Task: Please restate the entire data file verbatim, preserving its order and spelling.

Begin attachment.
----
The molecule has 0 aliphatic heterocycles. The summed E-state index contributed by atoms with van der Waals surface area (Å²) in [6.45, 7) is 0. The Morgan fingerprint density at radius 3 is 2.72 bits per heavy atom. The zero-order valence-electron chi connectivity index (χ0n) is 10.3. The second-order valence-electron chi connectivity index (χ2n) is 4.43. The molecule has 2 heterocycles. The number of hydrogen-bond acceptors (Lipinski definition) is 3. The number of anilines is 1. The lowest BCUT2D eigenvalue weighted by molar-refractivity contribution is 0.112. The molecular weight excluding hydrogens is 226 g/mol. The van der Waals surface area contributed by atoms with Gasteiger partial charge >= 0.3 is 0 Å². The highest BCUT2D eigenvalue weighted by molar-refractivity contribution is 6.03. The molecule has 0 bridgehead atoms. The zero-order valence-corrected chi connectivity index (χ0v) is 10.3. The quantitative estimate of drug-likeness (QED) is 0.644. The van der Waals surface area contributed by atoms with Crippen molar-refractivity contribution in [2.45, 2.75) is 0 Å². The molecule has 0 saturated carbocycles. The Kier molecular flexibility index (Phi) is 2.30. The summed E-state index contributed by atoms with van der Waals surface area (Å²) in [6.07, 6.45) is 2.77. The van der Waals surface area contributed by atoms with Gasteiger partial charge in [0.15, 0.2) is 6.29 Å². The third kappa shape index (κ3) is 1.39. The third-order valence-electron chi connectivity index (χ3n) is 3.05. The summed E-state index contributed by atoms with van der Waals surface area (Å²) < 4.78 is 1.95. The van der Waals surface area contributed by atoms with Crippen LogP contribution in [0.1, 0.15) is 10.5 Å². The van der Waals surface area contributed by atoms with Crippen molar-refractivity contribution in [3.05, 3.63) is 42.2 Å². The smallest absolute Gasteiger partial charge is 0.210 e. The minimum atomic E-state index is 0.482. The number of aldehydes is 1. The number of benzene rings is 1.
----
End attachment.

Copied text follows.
The molecule has 0 aliphatic heterocycles. The summed E-state index contributed by atoms with van der Waals surface area (Å²) in [6.45, 7) is 0. The Morgan fingerprint density at radius 3 is 2.72 bits per heavy atom. The zero-order valence-electron chi connectivity index (χ0n) is 10.3. The second-order valence-electron chi connectivity index (χ2n) is 4.43. The molecule has 2 heterocycles. The number of hydrogen-bond acceptors (Lipinski definition) is 3. The number of anilines is 1. The lowest BCUT2D eigenvalue weighted by molar-refractivity contribution is 0.112. The molecular weight excluding hydrogens is 226 g/mol. The van der Waals surface area contributed by atoms with Gasteiger partial charge >= 0.3 is 0 Å². The highest BCUT2D eigenvalue weighted by molar-refractivity contribution is 6.03. The molecule has 0 bridgehead atoms. The zero-order valence-corrected chi connectivity index (χ0v) is 10.3. The quantitative estimate of drug-likeness (QED) is 0.644. The van der Waals surface area contributed by atoms with Crippen molar-refractivity contribution in [2.45, 2.75) is 0 Å². The molecule has 0 saturated carbocycles. The Kier molecular flexibility index (Phi) is 2.30. The summed E-state index contributed by atoms with van der Waals surface area (Å²) in [6.07, 6.45) is 2.77. The van der Waals surface area contributed by atoms with Gasteiger partial charge in [0.15, 0.2) is 6.29 Å². The third kappa shape index (κ3) is 1.39. The third-order valence-electron chi connectivity index (χ3n) is 3.05. The summed E-state index contributed by atoms with van der Waals surface area (Å²) < 4.78 is 1.95. The van der Waals surface area contributed by atoms with Crippen LogP contribution in [0.1, 0.15) is 10.5 Å². The van der Waals surface area contributed by atoms with Crippen molar-refractivity contribution in [3.05, 3.63) is 42.2 Å². The smallest absolute Gasteiger partial charge is 0.210 e. The minimum atomic E-state index is 0.482. The number of aldehydes is 1. The number of benzene rings is 1.